-- The National Hockey League on Thursday suspended Anaheim Ducks
defenseman James Wisniewski
for eight games without pay for his hit to the head area of Chicago Blackhawks
in Wednesday night's game.
The incident occurred at 2:22 of the second period during the Ducks' 4-2 win and resulted in Wisniewski being assessed a minor penalty for charging. Seabrook, who did not have the puck at the time of the hit, was injured on the play and did not return.
Wisniewski, who was suspended for two games on Oct. 31, 2009, is now considered a repeat offender under the terms of the Collective Bargaining Agreement. Accordingly, he forfeits $268,292.72 in salary, based on the number of games in the season (82), rather than the number of days (193). The money goes to the Players' Emergency Assistance Fund.
"Mr. Wisniewski delivered a retaliatory hit to the head of an opponent who never had possession of the puck," said Colin Campbell, NHL Senior Executive Vice President of Hockey Operations. "The fact that Mr. Wisniewski is a repeat offender also entered into this decison."
Hawks coach Joel Quenneville said Seabrook will not play in Thursday's game at Los Angeles and is day-to-day.
Wisniewski's suspension will begin Friday night when the Ducks host the New York Islanders. He will be eligible to return April 3 at Los Angeles.
"I am truly sorry that my friend Brent Seabrook was hurt on the play," Wisniewski, a former Hawk, said in a statement released by the Ducks. "I certainly wish him the best. I am, however, very disappointed in the length of the suspension. Eight games is incredibly hard to swallow, especially in comparison to other recent hits that have resulted in lesser punishment."
Commissioner Gary Bettman addressed the suspension on his radio show.
Speaking on The NHL Hour With Gary Bettman, the commissioner said the hit was "completely different" from the one delivered by Pittsburgh forward Matt Cooke earlier this month that left Boston forward Marc Savard with a concussion.
"In that [Wisniewski's] case, unlike some of these others, there was no puck possession, the hitting involved rising up to make contact with the head, and so the circumstances gave rise to being able to punish what we have previously defined -- long before this season -- as illegal acts on the ice," Bettman said.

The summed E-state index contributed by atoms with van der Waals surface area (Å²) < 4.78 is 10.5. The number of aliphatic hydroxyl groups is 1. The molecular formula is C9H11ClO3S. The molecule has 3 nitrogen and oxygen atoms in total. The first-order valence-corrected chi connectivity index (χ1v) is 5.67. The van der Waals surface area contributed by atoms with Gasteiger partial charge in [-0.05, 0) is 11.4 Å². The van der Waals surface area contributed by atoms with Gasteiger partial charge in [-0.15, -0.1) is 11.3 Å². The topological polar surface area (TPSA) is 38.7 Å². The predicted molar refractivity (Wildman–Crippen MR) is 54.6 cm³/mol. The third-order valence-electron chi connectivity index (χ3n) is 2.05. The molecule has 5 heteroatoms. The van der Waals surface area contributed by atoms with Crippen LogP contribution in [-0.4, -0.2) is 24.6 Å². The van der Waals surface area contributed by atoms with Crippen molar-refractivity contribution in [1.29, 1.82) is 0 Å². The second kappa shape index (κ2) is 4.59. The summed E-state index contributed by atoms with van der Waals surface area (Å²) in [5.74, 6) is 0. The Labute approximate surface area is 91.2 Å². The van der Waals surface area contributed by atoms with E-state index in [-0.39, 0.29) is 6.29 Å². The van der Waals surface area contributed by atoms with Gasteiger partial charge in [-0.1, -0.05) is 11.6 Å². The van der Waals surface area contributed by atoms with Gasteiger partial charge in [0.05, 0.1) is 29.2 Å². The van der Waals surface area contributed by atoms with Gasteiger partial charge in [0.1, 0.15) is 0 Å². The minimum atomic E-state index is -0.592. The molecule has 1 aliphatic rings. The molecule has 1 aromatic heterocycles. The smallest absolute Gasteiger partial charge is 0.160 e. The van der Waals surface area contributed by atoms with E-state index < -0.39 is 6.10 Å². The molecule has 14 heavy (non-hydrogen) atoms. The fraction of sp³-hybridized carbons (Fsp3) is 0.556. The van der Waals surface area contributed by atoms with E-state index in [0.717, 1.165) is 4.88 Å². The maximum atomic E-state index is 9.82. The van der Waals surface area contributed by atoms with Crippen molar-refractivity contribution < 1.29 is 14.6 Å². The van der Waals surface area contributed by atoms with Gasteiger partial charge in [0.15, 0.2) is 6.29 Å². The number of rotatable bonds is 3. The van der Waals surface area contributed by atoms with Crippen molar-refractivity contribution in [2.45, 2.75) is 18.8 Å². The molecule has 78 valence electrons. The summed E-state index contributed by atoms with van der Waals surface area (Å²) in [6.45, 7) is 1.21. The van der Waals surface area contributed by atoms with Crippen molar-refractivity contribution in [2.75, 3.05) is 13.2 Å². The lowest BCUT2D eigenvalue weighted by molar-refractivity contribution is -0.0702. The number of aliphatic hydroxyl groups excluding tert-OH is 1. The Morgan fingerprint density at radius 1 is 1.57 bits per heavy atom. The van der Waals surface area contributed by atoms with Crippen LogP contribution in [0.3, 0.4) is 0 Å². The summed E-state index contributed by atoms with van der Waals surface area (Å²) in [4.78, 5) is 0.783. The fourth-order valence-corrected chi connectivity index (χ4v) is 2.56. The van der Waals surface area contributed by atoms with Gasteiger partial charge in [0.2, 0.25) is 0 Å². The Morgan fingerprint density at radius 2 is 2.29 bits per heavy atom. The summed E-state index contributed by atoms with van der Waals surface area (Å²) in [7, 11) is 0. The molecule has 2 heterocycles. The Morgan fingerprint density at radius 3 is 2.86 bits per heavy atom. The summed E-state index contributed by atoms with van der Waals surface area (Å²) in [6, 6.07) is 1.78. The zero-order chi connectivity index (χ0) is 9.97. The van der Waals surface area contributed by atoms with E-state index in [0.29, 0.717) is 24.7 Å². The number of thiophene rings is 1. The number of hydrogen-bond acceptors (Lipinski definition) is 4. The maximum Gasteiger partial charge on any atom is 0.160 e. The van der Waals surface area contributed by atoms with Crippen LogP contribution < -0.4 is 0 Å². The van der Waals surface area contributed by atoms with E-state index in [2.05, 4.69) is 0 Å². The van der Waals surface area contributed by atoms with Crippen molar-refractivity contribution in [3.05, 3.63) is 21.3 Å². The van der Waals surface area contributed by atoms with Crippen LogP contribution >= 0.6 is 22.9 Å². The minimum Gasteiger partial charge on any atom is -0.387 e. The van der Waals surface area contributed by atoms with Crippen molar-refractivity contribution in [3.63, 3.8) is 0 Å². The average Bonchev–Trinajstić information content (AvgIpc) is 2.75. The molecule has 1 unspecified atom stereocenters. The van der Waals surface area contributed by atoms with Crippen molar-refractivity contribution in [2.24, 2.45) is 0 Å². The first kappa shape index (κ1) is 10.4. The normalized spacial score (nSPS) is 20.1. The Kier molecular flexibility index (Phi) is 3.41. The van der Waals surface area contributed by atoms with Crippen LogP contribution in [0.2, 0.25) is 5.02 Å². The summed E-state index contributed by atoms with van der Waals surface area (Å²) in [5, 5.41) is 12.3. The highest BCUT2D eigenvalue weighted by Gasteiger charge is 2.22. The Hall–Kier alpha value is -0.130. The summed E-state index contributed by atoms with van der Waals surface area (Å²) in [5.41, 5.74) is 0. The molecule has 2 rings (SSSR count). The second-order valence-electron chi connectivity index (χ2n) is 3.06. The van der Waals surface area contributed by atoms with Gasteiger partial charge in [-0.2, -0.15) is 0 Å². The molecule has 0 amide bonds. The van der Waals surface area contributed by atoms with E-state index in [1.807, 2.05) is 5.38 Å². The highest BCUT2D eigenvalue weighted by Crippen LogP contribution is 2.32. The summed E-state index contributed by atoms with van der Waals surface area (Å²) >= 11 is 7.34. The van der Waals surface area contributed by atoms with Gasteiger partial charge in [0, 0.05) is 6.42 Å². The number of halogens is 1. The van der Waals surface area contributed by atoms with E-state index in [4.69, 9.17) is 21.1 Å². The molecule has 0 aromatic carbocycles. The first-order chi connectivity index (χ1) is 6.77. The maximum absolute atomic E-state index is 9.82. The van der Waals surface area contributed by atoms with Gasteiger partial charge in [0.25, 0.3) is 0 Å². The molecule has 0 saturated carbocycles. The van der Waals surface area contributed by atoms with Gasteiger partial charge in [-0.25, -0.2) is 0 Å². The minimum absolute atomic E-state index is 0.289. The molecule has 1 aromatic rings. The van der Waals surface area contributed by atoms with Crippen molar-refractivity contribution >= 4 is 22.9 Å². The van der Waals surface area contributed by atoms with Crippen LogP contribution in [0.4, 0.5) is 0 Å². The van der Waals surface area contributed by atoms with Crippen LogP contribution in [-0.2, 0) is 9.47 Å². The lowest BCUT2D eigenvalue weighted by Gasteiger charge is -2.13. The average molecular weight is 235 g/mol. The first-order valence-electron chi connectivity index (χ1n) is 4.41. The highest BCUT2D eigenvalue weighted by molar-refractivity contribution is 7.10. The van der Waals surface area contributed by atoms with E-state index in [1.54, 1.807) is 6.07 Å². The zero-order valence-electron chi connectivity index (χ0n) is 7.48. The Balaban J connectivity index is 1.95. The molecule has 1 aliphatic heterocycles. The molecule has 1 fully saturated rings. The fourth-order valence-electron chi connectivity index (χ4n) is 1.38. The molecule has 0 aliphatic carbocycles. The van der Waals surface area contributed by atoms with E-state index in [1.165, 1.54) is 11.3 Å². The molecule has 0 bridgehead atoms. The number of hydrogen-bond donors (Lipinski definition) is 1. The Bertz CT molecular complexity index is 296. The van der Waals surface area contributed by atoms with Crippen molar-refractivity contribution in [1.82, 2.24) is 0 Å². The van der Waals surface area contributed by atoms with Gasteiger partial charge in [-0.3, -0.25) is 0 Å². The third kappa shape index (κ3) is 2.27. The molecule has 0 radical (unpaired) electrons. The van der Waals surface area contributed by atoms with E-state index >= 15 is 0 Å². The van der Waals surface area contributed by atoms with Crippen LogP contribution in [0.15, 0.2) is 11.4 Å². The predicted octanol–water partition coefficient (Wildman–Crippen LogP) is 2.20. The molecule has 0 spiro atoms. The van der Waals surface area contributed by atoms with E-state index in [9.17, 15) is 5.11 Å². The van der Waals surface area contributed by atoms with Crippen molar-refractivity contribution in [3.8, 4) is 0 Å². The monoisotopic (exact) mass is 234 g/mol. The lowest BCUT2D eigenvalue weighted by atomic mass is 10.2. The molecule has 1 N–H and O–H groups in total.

"And that's why the eight-game suspension."
Ducks general manager Bob Murray said he wasn't happy with the number of games Wisniewski received for his hit.
"The problem I have is the length of it," he said in a conference call after the suspension was announced. "It just seems that Wiz at this point, because of the climate of the League is an easy target. I sure as heck hope that if we're going to crack down, that it is across the board, no matter if you're a star player or not. It can't just be on certain people at the right time. Nothing makes you cringe more than when you see some of the hits this year. All I say is, if you're going to get them, let's get them all.
"He crossed the line and has to get whacked. I support Colin (Campbell). Colin's job is a tough job to do. It is not easy. Let's make it equal across the board, whether it is a fourth-line player or first-line player, whether the player plays on the East Coast or the West Coast."
Murray also said the effect of losing Wisniewski on the ice will be considerable for a team scrambling to stay in the playoff hunt in the West.
"He's a 20-some minute guy," Murray said. "Obviously, it's an awful blow to the hockey team."